Tutorial: Reading your lace knitting 1: Horseshoe Lace

This is my first tutorial. I decided to do this after someone on Ravelry got in touch to ask for some help with the Swallowtail Shawl, after seeing my completed one. I advised her to learn how to read her knitting, and then realized that I couldn’t find a single tutorial on it.

One of the most useful things I ever learned to do was read my knitting, and I pretty much figured it out by accident. I’m sure a lot of people do. I first realized I could do this when knitting a little pair of gloves in horseshoe lace, and figured out how to place my centered double decreases so they all lined up. (I submitted them to a magazine, but I never heard back. Sadface.) It was also instrumental in knitting Constanze, especially being able to spot a yarn over on the purl side, or place a centered double decrease for the lace ladders.

It’s particularly vital when working on patterns with a repeating or symmetrical structure, such as the budding lace from the lovely Swallowtail shawl. Between you and me, I made a few mistakes on that pattern, but I could usually fudge it by counting what stitches I had, seeing what stitches I should have had, and making up the difference somehow. Anyway, enough about me. On to the tutorial!

Reading your lace

Reading your lace allows you to use distinctive stitches you’ve already knit as a reference point, and figure out where you are if you lose your place.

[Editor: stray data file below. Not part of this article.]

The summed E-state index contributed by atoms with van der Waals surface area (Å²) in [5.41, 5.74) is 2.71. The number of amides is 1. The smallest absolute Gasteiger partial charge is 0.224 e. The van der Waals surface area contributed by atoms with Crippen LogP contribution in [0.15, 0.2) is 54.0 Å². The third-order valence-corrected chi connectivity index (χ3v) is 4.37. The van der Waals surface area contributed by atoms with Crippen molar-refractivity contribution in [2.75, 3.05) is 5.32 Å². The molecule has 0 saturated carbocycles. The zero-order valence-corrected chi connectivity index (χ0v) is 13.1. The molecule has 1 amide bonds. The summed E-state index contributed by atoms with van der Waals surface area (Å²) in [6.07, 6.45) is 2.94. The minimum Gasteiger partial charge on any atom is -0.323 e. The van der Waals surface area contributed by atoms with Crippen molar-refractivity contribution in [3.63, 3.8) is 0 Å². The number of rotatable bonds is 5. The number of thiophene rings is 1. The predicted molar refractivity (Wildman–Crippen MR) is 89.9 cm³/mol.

I’ve used a very basic lace for this so it doesn’t cover every type of stitch you might need to recognize, but it should be a useful introduction. I plan to do this for the different lace patterns within the swallowtail shawl eventually, but for now here’s a variation on horseshoe lace. Something similar to this is used in the lovely travelling woman shawl.

Horseshoe lace

yo = yarn over, sk2p = centered double decrease: slip one stitch, k2tog, pass slipped stitch over

c/o 13 stitches.

Row 1 (and all wrong side rows) purl.

Row 2: k1, yo, k4, sk2p, k4, yo, k1.

Row 4: k2, yo, k3, sk2p, k3, yo, k2

Row 6: k3, yo, k2, sk2p, k2, yo, k3

Row 8: k4, yo, k1, sk2p, k1, yo, k4

Row 10: k5, yo, sk2p, yo, k5

Reading your lace

Say I get distracted and can’t remember where in the stitch pattern I am. I can either use the end of the knitting or a distinctive stitch as a reference point. (Counting from distinctive stitches becomes particularly useful 80 stitches into a 200 stitch row.)

For doing this, you need to know three things: what your stitches look like, how many regular stitches each type of stitch uses, and how many it creates. We’ll talk about recognizing stitches in a moment, but for now: